This is the story of the first rattlesnake that I found in our house when we first moved to our Double Mountain ranch. I included it in some of the first drafts of the book, but later I omitted it and just referred to it in dialogue. People said I had too many rattlesnake scenes already.

For the whole story, follow the link below

Source: Stories Behind the Stories #1

My Unconventional Writing Partner

–By Laura Oles

Writing, as we all know, is a solitary process. You’re the only one who can get words on the page, edits turned in on time, and new projects out in the world.  Because of this, it helps to have a support network to help you get out of your own head. I don’t subscribe to the idea that being alone all the time makes my writing any stronger.  In fact, I think it’s quite the opposite.  I’m grateful to have several talented writers as friends, and I know I’ve become a stronger writer because of their guidance and support. 

I also have someone in my life who contributes in a different way.  She doesn’t get to our critique meetings and harbors no opinion on the plotter/pantser debate.  

This is Amber.  She’s part of my writing support group.

Her words per minute score on the laptop is pretty abysmal, she naps for hours and she always wants me to write stories about dogs in swimming pools. 

But she has other skills.

She gets me outside for a walk each day, which it turns out, is really important when I’m spending my days at my desk or inside the house.  I tend to overthink things–big things, small things, you name it–so the fact that she needs to get out to stretch those Labrador legs comes in very handy. When I find myself wrapped up in something that I can’t figure out, it’s time for us to go outside.

The temperatures in Texas are topping triple digits on the regular, so this means we have to get our two-mile walk down pretty early in the morning.  After a few hours of wrestling with a project, I’m ready for a break and a short walk around the neighborhood.  Amber is always ready for a stroll.  Her dependence on me makes me a better writer. It forces me to go outside and get a different perspective. Dogs plus nature equal happiness in my book.

Sometimes I talk to myself, trying to work out a plot point or a scene, and Amber is the perfect partner in this situation.  She lets me talk it out without looking at me like I’m crazy.  She walks alongside, searching for deer to chase and brush to walk under for back scratches.  Those brief outings help me shake things loose in my mind, not to mention my back.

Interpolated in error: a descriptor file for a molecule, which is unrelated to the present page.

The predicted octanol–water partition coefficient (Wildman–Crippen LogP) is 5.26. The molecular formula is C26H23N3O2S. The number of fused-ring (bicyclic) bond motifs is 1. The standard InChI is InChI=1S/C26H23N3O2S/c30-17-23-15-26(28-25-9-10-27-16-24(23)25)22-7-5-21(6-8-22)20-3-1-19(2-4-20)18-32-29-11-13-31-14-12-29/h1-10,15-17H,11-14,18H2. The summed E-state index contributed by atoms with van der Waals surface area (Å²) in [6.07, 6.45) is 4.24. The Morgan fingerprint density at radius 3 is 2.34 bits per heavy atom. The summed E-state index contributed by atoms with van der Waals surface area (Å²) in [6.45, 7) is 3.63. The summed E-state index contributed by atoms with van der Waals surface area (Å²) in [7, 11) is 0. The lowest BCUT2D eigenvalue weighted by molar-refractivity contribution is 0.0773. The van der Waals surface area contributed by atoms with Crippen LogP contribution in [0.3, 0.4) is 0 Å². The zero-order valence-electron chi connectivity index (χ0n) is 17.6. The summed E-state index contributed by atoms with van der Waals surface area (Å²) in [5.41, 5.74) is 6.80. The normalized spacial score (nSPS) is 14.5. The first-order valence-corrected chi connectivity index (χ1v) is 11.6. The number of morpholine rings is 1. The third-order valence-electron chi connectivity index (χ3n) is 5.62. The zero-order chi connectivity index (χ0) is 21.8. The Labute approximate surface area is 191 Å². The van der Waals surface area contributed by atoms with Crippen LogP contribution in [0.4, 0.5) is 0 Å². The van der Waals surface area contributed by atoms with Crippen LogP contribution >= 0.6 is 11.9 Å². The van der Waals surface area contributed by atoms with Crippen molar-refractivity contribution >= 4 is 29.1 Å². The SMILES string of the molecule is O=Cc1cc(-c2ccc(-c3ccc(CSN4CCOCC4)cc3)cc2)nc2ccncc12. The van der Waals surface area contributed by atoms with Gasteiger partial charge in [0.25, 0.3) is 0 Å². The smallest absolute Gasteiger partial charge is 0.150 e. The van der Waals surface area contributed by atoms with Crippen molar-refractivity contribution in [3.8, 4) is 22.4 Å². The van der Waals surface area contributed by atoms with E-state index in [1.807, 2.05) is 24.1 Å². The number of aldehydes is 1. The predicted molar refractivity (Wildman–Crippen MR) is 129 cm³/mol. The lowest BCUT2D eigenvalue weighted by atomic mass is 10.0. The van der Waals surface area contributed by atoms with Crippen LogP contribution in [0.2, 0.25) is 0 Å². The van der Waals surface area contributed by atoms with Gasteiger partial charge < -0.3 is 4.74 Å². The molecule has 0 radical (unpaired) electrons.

One of the best pieces of writing advice I’ve ever received is to “keep your butt in the chair.”  I remind myself of this during those times when I’m feeling challenged and want nothing more than to get up and distract myself. So, in those situations, I sit and wrestle with the task at hand.  Well, not all the time. There are times that I go get a cup of coffee and a snack. Or two snacks. Maybe do some productive procrastination (housework, email). However, sometimes Amber needs me to get my butt OUT of the chair, and this responsibility is what helps me get back IN the chair later. 

So, dogs are good for writers.  

Cats may disagree. 

 Not sure.

I’ve never had a cat willing to go on a walk with me.  

An Interview with Elizabeth Buhmann, Author of BLUE LAKE

by M.K. Waller

[Notice:
Typgress is not authorized
to post content from this blog
on its site.]

When I began Elizabeth Buhmann’s BLUE LAKE, I was—I’m ashamed to say—afraid I would be disappointed. Her first novel,LAY DEATH AT HER DOOR, was so well constructed, clues so obviously placed, that I should have been able to predict the ending—but so deftly woven into the plot that the last chapter was a complete surprise. More than a surprise—a shock. That novel was so good, I knew BLUE LAKE couldn’t match it.

I was wrong. BLUE LAKE is different from its predecessor, of course, but just as well written and just as suspenseful.  And when I reached the end, I said, “I should have known.”

BLUE LAKE does not disappoint.

Buhmann hides things in plain sight—the mark of a good mystery writer, and the delight of every mystery reader.

*

“Rural Virginia, 1945. The Second World War had just ended when Alice Hannon found the lifeless body of her five-year-old daughter, Eugenie, floating in Blue Lake. The tragedy of the little girl’s death destroyed the Hannon family.

“More than twenty years later, Alice’s youngest daughter, Regina, returns home after a long estrangement because her father is dying. She is shocked to discover, quite by accident, that her sister’s drowning was briefly investigated as a murder at the time. . . . 

Click here to read the original post on Ink-Stained Wretches.